This blog covers modern US and European economic and social history. It covers a range of topics, from the development of institutions, laws, and theories to reviews of books and other media in the context of economics and sociology.
A lot of readers come for the Economics of Downton Abbey series that now features season five of the show (as it airs in the US)! The series discusses the historical economic and social contexts of the show. If you’re new to my series, the introductions to seasons three, four, and five might be helpful. If you want to get straight to the meat of it, the posts “Spinsters Get Up for Breakfast“, “Grand Trunk Railway: Failure and Arbitration“, and “The Reluctant Landlord” have been the most popular.
All sources used are listed in the “Further Reading” section at the end of each post, and authors are referenced in-text. I include electronic links when available. Any books referenced in posts are linked to my Amazon Associates account, which helps support this blog. Thank you.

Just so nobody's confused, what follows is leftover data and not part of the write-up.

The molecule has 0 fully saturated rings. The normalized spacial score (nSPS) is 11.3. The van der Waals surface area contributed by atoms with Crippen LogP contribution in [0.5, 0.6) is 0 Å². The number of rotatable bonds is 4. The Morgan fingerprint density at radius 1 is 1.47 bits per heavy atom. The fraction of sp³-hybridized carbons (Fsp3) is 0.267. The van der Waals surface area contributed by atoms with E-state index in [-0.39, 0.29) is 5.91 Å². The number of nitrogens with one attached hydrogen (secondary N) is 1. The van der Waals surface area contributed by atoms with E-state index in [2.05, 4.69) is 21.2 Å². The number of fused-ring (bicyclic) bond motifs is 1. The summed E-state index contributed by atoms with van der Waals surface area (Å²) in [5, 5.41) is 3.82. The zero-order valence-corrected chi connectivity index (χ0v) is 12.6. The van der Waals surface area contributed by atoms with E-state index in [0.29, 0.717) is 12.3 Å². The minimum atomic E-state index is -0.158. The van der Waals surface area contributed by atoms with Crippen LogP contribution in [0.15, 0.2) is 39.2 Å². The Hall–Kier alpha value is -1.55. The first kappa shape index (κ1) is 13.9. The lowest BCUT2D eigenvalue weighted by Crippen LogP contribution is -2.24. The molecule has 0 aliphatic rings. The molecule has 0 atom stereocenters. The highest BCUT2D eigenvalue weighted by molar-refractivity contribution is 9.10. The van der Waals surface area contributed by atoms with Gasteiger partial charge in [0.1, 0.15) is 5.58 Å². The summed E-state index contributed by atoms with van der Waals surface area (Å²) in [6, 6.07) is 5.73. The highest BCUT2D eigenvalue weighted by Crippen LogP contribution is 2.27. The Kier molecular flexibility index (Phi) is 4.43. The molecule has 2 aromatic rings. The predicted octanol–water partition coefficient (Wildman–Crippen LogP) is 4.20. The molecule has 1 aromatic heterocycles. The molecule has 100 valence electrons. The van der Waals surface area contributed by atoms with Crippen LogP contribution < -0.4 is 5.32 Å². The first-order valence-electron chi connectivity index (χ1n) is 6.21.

I have an undergraduate degree in economics, and spent four years at an economic think tank. I’m currently a sociology PhD student at Cornell University, and my research interests are economic sociology, sociology of finance, and wealth/inequality.
Feel free to contact me at [thisalreadyhappened at gmail dot com] with any questions.
Header Image: “Women inspecting currency at the U.S. Bureau of Engraving and Printing,” c. 1907. Accessed through Library of Congress digital files.
Meg Doherty Bea